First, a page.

Monday, April 26, 2010
Nepotism and public employment in New York State
Public Officers Law §73.14 (a)
New York State Inspector General Joseph Fisch alleges the New York State Theatre Institute’s (NYSTI) Producing Director, Patricia Snyder, has engaged in nepotism* by “routinely [hiring] members of her immediate family for NYSTI productions” while Attorney General Andrew Cuomo has alleged that a State Senator, Pedro Espada, Jr., had engaged in nepotism by employing a relative to serve as a special assistant when he took office.
Public Officers Law §73.14 (a) provides as follows:
No statewide elected official, state officer or employee, member of the legislature or legislative employee may participate in any decision to hire, promote, discipline or discharge a relative for any compensated position at, for or within any state agency, public authority or the legislature.
The New York State Commission on Public Integrity, charged with interpreting, administering, and enforcing the State's ethics laws, has commented that the current definition of the term “relative” for purposes of §73.14 (a) “is confusing and fails to recognize significant relationships that should appropriately be included within the definition.”
To cure this, the Commission has proposed that Public Officers Law §73(1)(m)** be amended to clarify the term “relative” to include blood relatives as well as persons living in the same household that may not share a blood relation.
According to the Commission, as currently written the statute defines a relative as “any person living in the same household as the individual” and includes foreign exchange students, friends and roommates and "direct descendants" of the State Officer or employee grandparents or the spouse of such descendants.
The following relationships, said the Commission, are not “relatives” for the purposes of the statute unless such individuals reside in the state officer’s or employee’s household: foster children, adopted children, step children, “in-law” relatives, and step-relatives.***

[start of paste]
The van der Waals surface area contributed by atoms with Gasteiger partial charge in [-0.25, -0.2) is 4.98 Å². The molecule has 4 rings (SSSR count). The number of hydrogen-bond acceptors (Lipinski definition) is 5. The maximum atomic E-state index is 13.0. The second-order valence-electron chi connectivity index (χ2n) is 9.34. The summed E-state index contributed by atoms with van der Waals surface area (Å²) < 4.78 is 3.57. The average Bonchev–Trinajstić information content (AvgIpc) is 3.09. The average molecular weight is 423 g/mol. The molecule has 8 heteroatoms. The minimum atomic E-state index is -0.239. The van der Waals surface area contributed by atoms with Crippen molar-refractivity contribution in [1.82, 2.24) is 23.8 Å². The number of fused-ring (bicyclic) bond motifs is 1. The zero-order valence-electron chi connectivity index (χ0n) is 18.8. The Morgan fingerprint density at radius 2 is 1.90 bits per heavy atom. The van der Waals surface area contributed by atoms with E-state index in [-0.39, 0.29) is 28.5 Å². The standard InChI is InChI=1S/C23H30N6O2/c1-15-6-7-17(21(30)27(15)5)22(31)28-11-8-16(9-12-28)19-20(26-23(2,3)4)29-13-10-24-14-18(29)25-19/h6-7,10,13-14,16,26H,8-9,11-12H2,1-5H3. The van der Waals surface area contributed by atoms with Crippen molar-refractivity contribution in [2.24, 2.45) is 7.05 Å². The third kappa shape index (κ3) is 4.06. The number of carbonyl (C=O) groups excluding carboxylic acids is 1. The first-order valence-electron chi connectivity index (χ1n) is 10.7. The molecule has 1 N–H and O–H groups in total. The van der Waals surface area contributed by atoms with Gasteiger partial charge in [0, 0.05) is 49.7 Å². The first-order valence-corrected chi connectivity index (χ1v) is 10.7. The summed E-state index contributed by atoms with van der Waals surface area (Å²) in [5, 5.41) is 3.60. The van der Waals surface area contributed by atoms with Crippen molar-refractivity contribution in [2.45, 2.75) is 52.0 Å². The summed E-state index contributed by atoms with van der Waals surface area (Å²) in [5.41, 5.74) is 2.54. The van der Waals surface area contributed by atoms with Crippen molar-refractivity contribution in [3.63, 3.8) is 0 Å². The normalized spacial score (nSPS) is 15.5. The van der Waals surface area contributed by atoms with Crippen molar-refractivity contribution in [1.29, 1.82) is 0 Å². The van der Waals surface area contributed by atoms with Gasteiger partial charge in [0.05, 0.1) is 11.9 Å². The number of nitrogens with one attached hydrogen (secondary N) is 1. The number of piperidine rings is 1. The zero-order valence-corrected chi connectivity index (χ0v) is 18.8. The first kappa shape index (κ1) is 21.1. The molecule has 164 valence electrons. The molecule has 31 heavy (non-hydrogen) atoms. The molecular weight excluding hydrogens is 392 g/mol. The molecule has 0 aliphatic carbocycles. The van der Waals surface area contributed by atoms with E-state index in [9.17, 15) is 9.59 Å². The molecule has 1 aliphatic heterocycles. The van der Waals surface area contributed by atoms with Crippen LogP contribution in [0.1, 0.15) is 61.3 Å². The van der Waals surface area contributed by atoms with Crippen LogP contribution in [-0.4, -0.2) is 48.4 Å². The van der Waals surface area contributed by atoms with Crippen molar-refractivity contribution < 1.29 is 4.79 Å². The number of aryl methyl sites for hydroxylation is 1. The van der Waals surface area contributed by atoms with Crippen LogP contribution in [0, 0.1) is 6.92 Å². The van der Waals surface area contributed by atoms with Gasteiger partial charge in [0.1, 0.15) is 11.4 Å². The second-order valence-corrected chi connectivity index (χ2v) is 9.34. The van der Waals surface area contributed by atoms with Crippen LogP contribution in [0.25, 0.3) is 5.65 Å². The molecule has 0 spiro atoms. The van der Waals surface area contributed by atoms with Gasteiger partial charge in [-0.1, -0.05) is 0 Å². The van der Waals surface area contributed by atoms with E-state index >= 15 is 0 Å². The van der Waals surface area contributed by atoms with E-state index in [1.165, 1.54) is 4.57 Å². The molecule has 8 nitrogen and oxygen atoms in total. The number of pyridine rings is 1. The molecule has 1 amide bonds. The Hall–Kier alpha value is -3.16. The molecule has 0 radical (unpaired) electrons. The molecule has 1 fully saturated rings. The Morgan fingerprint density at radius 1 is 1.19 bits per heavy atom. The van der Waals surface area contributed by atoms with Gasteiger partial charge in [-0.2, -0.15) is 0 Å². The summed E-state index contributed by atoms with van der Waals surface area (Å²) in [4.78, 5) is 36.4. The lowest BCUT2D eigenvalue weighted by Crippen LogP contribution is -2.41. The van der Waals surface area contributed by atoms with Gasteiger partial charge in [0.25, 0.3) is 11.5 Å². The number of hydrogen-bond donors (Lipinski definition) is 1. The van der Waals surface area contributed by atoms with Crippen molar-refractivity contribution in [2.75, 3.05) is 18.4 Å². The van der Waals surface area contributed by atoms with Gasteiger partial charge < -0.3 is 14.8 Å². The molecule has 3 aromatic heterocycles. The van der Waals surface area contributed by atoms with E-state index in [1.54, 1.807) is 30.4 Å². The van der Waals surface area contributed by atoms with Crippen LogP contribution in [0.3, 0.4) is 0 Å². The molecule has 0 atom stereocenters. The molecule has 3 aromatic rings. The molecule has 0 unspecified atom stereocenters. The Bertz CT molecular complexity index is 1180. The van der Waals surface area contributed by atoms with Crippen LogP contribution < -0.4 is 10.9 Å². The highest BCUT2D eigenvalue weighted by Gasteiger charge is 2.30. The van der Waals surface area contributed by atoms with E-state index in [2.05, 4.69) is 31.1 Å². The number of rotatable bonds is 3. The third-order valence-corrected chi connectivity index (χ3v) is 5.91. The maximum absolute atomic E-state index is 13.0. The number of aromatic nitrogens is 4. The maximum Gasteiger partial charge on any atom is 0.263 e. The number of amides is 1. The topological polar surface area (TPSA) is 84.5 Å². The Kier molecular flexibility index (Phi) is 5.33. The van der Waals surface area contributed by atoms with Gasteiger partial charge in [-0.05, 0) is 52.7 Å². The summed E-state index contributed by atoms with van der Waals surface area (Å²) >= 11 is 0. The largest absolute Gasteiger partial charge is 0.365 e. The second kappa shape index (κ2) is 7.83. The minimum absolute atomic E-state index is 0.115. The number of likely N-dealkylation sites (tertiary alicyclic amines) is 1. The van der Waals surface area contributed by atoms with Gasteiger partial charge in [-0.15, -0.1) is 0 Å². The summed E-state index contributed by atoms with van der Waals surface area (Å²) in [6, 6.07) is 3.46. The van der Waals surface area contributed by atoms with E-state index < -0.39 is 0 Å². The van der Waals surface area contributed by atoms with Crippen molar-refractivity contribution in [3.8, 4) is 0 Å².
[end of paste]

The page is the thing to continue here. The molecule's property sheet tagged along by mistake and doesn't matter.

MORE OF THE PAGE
The trend in many states, said the Commission, is to define the term “relative” by identifying the actual relationship the term is intended to capture. It recommends that legislation be enacted that would re-define the term “relative” by specifically identifying the blood relationships, and step relationships that fall within its plain meaning, and domestic partner relationships.
NYPPL has set out some court and administrative decisions concerning nepotism at:
* Although an anti-nepotism policy is generally viewed as barring of the employment of relatives in the same organization, technically nepotism involves an appointing authority appointing others to public positions because of the blood or marital relationship of the individual to the appointing authority. In other words, nepotism does not simply involve the employment of relatives within an organization; it results when the individual is employed within the organization solely because of the influence or authority of his of her relative to effect the employment.
** Public Officers Law §73(1)(m) currently defines the term “relative" to mean “any person living in the same household as the [State officer or employee] and any person who is a direct descendant of that individual's grandparents or the spouse of such descendant."
*** In its 2008 Annual Report the Commission stated that “The Commission proposal [amending the definition of "relative"] would clarify the term to include blood relatives as well as persons living in the same household that may not share a blood relation. As currently written, said the Commission, the following relationships are not captured by the statute unless such individuals live in the same household: foster children, adopted children, step children, “in-law” relatives, and step-relatives.”
The Layoff, Preferred List and Reinstatement Manual - a 435 page handbook reviewing the relevant laws, rules and regulations, and selected court and administrative decisions. For more information click on http://booklocker.com/books/5216.html
A Reasonable Disciplinary Penalty Under the Circumstances - A 600+ page guide to penalties imposed on public employees in New York State found guilty of selected acts of misconduct. For more information, click on http://booklocker.com/books/7401.html
Subsequent court and administrative rulings, or changes to laws, rules and regulations may have modified or clarified or vacated or reversed the decisions summarized here. Accordingly, these summaries should be Shepardized® or otherwise checked to make certain that the most recent information is being considered by the reader.
THE MATERIAL ON THIS WEBSITE IS FOR INFORMATION ONLY. CHANGES IN LAWS, RULES, REGULATIONS AND NEW COURT AND ADMINISTRATIVE DECISIONS MAY AFFECT THE ACCURACY OF THE INFORMATION PROVIDED IN THIS LAWBLOG. THE MATERIAL PRESENTED IS NOT LEGAL ADVICE AND THE USE OF ANY MATERIAL POSTED ON THIS WEBSITE DOES NOT CREATE AN ATTORNEY-CLIENT RELATIONSHIP.
Copyright© 1987 - 2014 by the Public Employment Law Press.